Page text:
2019 Engine Yearbook
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Engineering Help for Climate Change

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Anyone observing and listening to worldwide news reports in recent months can hardly have failed to have noticed the increased alarm over climate change. In many countries, politicians and activists – such as the articulate Swedish schoolgirl, Greta Thunberg – have been promoting a plan known as The Green New Deal as a way to address climate change.

Aviation remains a central player in the climate debate. The European Commission states that “direct emissions from aviation account for about 3% of the European Union’s total greenhouse gas emissions and more than 2% of global emissions”. And the industry is accused by many of not caring about the amount of emissions it releases.

Well before schemes such as the EU emissions trading system (EU ETS), which started to include aviation in 2012, the aircraft manufacturers and, particularly, the engine manufacturers were continually trying to reduce the amount of fuel burned by aircraft. Of course, there is a financial aspect – the more fuel you burn the higher the total fuel bill – but concern over the level of emissions is certainly not exclusive to those outside the industry.

During this decade, the engines developed for the new versions of the industry’s best selling models – the Airbus A320 and Boeing 737 families – have introduced a step change reduction in the amount of emissions produced by these types. For larger aircraft, the latest versions of Rolls-Royce’s Trent and General Electric’s GE90 families are also producing far fewer emissions that their predecessors.

The efforts to reduce emissions are constant. Leaving biofuels to one side and concentrating on engineering, only last year Rolls-Royce performed the first run of a demonstrator engine which it designed as the base for future engine programmes. When revealing what it had done, the company emphasized that the demonstrator was “specifically devoted to the optimization of a new lean-burn and low-emissions combustion system”.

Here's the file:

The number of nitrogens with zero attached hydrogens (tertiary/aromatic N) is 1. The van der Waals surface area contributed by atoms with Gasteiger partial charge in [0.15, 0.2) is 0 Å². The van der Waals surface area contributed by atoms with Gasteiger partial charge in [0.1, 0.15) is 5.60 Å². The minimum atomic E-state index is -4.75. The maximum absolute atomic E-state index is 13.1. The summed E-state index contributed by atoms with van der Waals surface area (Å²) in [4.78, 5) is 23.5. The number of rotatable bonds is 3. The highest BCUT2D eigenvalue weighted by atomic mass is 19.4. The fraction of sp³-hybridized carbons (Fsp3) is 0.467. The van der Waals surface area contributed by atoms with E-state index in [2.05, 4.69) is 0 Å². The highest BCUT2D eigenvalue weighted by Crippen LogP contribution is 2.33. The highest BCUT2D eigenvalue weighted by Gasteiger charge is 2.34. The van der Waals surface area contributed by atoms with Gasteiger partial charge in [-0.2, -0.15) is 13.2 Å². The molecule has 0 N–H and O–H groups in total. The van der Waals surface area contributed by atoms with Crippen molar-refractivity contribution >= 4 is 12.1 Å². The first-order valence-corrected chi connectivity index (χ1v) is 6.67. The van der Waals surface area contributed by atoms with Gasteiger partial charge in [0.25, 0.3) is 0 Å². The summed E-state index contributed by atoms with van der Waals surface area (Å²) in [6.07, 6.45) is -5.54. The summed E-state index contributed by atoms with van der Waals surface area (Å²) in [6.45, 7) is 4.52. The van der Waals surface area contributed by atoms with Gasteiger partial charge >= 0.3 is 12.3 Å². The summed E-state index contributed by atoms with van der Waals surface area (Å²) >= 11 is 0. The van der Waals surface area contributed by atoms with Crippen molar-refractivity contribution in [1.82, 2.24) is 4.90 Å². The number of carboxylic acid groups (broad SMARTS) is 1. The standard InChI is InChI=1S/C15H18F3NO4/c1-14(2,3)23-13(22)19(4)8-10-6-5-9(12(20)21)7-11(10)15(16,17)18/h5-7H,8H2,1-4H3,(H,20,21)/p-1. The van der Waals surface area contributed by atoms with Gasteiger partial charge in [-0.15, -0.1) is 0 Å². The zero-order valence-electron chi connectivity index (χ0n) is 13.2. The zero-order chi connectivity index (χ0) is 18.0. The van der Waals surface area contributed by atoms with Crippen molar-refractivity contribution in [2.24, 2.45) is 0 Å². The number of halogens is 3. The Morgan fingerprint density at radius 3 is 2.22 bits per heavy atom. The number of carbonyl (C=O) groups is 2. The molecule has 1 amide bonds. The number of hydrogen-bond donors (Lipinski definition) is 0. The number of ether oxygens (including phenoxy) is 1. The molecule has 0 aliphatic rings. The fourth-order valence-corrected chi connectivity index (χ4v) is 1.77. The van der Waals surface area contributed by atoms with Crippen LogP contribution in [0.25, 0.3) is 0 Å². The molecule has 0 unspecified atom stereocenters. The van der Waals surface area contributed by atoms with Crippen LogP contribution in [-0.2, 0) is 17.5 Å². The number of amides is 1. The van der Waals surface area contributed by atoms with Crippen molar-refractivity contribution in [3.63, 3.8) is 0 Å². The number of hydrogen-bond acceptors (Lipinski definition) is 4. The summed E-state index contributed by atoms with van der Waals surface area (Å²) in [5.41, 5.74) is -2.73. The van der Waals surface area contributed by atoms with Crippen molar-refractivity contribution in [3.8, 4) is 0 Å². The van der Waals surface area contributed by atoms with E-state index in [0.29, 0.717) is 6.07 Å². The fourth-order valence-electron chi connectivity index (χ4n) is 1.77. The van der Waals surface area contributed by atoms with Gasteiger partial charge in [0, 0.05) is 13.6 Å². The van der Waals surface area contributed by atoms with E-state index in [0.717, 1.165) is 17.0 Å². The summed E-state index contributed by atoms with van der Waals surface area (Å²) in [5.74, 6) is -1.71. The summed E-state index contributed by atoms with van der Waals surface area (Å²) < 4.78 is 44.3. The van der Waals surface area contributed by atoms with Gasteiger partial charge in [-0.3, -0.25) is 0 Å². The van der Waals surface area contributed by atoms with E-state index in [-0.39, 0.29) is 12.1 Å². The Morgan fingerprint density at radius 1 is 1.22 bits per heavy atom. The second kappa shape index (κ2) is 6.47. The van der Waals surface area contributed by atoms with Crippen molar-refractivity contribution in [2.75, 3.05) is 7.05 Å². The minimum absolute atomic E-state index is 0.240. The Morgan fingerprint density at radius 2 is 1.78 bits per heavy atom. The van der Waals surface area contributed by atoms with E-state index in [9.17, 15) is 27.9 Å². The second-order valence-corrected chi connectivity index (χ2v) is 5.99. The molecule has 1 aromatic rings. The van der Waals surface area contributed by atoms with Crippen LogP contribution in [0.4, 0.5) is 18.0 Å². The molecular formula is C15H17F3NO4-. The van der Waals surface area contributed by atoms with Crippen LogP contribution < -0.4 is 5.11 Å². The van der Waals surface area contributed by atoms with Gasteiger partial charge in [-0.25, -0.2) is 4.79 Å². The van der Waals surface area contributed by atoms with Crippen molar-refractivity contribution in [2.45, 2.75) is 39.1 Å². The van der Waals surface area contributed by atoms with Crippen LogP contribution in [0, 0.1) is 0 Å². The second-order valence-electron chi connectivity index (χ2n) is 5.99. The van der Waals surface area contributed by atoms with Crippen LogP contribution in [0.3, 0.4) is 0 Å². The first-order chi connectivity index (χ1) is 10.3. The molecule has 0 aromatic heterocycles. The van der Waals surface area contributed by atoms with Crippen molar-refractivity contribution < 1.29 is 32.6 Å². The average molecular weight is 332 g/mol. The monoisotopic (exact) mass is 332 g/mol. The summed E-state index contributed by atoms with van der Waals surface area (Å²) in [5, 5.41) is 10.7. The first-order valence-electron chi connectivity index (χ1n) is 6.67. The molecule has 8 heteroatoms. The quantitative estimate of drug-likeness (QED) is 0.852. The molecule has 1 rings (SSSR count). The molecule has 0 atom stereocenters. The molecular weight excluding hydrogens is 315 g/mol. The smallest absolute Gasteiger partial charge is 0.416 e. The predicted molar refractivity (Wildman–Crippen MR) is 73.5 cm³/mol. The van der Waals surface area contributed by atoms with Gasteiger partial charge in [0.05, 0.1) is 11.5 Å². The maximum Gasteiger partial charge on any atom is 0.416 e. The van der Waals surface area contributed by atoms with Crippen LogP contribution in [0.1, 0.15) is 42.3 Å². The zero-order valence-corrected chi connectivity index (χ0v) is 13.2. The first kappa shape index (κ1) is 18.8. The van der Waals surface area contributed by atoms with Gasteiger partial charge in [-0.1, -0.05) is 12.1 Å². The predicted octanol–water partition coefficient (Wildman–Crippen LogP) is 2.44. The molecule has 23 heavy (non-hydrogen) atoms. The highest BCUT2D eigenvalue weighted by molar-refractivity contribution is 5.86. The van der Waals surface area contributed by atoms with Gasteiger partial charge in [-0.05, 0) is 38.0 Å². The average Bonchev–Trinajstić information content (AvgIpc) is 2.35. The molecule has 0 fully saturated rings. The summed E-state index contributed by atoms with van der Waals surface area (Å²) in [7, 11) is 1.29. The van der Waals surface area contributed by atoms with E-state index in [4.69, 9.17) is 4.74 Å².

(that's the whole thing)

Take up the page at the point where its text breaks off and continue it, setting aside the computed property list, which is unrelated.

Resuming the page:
Known as ALECSys – Advanced Low Emissions Combustion System – the demonstrator’s role is to prove technology which will then go into more specific development such the Advance3 and the UltraFan demonstrator programmes, the latter being a “geared, scalable design suitable for both widebody and narrowbody aircraft. It is designed to offer 25% fuel efficiency improvement over the first generation of Rolls-Royce Trent engines”. For its first run, ALECSys used an adapted Trent 1000 engine.

The company notes that the lean-burn system of ALECSys will – by delivering more complete combustion of the fuel – lower not just the CO2 emissions but also NOx and particulate emissions, which are often given lesser significance, but are equally important.

Rolls-Royce is not the only engine manufacturer running this kind of development program. In fact, the level of quality in all of its competing engine makers – GE Aviation, Pratt & Whitney, Safran – means that the drive to retain a leading market position is fierce.

This brings the focus back to the aviation and aerospace industries caring about climate change. Because, although these are all global industry brands, it is important to remember that behind those developments are extremely talented people who have studied and worked incredibly hard to be in positions to make these advances.

Put simple, the more people want to travel, the more need there is for those talented individuals.

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